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Saturday, October 15, 2011

All Souls Day, Firewood and Tea

With Halloween and All Souls Day upon us, we think about dear ones that are no longer with us, about their experiences in life, about their understanding of nature, seasons, life forces, and life realities. Though Grandmother was an educated woman who insisted on wearing matching gloves and shoes, she knew more about workings of nature that most of people interested in sustainable living in my generation. She knew how to brine seemingly random mushrooms that Grandfather brought from the forest each fall. She knew how to put up enough food to last us all winter - in an urban apartment size of a postage stamp. She mended clothes, washed them by hand, sewn her own dresses and managed to serve a hot meal made from scratch three times per day while working full time away from home.

Sustainble Living in October - Replenishing

The air ringing with blue and golden light, first frost on its way - and harvest is all around us.  And what we take from the land, must be returned and replenished - so as squashes, tomatoes, tomatillos, beets and potatoes are leaving the ground, compost and mulch are coming it. In gardening we depend on animals to bring fertility to the soil - and it is impossible to maintain fertile soils sustainably otherwise. Manure and feathers bring nitrogen and phosphorus and other micro-elements needed in soil. Organic matter comes from animal bedding. What comes out after cleaning the shed goes in the garden - mostly in the fall and winter months, to have a good long time to decompose and integrate in the soil in time for the growing season. For those who live without animals, it is worth figuring out how to bring in an occasional load of goat (or lama/sheep/rabbit) manure - other manures may be very weedy (i.e. horse manure) or event contain salt (i.e. commercial cow manure is quite toxic to soil). Attracting song birds to your garden is another approach, though of course their contribution to manuring your garden will be rather small.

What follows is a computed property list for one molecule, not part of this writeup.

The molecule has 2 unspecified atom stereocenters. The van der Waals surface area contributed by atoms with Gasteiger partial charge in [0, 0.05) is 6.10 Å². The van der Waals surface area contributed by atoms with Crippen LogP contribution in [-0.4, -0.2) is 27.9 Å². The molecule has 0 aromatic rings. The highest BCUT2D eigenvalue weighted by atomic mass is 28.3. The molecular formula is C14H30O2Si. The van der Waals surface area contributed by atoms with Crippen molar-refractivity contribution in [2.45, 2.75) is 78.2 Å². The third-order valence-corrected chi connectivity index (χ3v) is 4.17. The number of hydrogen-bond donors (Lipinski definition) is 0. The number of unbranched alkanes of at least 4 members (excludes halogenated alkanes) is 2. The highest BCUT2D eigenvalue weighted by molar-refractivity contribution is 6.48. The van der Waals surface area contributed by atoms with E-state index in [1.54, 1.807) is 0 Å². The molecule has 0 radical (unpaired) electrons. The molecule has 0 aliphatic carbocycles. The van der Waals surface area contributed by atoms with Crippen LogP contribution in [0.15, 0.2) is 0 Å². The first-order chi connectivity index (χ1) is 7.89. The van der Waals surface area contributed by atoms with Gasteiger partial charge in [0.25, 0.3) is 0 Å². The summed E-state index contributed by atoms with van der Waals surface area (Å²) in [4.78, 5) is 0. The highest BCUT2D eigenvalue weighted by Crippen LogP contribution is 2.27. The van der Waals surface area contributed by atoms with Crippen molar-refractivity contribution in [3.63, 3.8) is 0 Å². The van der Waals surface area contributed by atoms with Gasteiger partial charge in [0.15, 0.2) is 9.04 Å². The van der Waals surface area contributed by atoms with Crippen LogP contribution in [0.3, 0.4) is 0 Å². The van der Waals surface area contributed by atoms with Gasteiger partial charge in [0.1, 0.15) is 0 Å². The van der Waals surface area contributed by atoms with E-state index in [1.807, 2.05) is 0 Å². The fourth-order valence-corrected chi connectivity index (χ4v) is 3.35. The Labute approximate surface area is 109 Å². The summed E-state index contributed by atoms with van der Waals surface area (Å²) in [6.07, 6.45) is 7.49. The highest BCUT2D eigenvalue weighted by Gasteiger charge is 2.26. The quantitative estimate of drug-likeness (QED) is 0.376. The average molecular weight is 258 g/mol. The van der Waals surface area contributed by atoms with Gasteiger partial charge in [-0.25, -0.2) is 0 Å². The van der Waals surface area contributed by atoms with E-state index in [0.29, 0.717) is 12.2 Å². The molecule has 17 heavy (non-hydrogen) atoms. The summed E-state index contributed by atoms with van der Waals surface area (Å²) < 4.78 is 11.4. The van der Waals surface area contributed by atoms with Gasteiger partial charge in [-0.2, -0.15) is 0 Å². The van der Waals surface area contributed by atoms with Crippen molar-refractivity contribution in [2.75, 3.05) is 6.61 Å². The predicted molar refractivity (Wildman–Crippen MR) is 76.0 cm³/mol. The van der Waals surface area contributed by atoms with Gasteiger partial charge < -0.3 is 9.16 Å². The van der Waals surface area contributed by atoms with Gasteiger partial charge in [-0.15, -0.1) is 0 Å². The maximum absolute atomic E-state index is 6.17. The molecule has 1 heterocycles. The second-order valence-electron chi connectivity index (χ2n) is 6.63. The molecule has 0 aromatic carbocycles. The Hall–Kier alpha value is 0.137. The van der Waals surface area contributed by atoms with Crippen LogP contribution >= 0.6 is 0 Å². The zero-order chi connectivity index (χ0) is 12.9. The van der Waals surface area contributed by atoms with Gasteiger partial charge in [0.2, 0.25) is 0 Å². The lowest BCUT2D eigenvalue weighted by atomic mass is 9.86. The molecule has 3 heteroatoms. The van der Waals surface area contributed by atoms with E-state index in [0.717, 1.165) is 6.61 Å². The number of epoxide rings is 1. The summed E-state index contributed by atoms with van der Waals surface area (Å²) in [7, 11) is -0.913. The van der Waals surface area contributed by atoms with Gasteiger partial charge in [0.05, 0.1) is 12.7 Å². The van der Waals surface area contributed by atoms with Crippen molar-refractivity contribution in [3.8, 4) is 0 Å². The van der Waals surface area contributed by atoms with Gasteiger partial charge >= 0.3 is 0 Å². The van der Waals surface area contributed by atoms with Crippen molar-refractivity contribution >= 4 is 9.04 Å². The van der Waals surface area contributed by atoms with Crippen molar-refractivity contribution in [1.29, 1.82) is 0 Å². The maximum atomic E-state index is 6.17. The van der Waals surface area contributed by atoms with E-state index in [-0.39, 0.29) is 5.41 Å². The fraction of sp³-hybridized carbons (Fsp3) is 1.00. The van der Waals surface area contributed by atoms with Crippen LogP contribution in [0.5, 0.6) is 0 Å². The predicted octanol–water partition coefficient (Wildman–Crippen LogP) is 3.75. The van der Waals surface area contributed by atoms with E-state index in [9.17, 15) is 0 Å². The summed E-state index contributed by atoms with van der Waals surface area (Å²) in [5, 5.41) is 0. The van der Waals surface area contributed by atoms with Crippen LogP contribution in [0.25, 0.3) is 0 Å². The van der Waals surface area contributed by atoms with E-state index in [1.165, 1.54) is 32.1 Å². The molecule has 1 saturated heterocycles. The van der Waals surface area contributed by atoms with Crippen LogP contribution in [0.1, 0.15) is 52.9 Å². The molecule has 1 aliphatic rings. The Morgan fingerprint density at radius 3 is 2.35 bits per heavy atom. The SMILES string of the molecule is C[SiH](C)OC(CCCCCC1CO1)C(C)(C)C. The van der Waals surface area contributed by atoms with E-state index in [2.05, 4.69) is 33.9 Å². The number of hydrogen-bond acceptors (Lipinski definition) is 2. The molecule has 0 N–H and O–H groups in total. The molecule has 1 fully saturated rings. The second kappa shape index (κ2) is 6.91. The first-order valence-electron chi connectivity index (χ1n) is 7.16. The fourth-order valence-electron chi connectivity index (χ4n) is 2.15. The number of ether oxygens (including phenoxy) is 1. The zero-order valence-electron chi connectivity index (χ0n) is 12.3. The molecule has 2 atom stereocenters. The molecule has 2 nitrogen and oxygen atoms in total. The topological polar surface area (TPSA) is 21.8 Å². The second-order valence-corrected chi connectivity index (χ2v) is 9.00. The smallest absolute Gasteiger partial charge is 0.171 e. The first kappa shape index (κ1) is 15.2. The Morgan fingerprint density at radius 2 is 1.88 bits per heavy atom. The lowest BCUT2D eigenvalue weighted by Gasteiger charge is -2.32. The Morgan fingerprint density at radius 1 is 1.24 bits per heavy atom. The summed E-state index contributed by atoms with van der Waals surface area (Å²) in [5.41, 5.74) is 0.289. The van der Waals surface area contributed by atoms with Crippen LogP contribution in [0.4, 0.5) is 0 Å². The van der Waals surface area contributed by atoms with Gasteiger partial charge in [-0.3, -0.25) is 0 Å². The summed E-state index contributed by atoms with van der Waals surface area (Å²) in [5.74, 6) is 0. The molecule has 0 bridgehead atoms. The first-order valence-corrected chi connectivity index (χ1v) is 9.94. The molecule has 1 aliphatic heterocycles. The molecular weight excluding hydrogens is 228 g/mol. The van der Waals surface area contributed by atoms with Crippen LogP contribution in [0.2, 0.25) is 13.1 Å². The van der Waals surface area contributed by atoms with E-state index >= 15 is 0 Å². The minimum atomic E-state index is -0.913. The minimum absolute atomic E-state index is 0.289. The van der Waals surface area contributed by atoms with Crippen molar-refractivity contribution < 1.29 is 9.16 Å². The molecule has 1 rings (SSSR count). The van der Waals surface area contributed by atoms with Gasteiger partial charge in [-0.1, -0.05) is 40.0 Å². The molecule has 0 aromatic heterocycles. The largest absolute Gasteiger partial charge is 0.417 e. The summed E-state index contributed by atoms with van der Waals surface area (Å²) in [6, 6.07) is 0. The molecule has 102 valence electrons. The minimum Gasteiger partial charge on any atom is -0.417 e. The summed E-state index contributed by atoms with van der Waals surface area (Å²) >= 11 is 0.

Worms are good creatures to have, of course, and to encourage worms we occasionally put our kitchen waste under the mulch in the garden, cover it with large metal lid (such as trash can lid) and place a heavy rock on top - to discourage skunks and racoons from exploring. Earth worms get a very good in-situ meal that way, and all nutrients are delivered directly to the garden, none are lost to leaching like they are in a typical compost pile.

Storing garden bounty is another seasonal challenge - and we just happily converted a vacant corner in the well house to  root cellar. Not an ideal setting, but good enough with stable temperatures (currently in the low 50-s) and moderate humidity (70%) it is adequate for potatoes, squash, pumpkins, onions and garlic. A bucket of water is readily available so it can poured on the cement floor to increase humidity to a more desirable 80+%
Now is also busy time for knitting and sewing - all the warm things needed for winter, especially for children! Woolens, a European invention, lovely, very pricey, oh-so-wonderful warm and thin - this year are to be home-made from scratch using merino wool fabric - a project a bit too ambitious but hopefully doable. Sweaters for early morning forays to the goats, to the wetlands, to the clothes line... Mittens, felted for added warmth - and knitted thick wool pants to keep the little one shielded from the wind and nippy temperatures. A wealth of free patterns for knitters from Drops Design; including wonderfully warm and practical children patterns.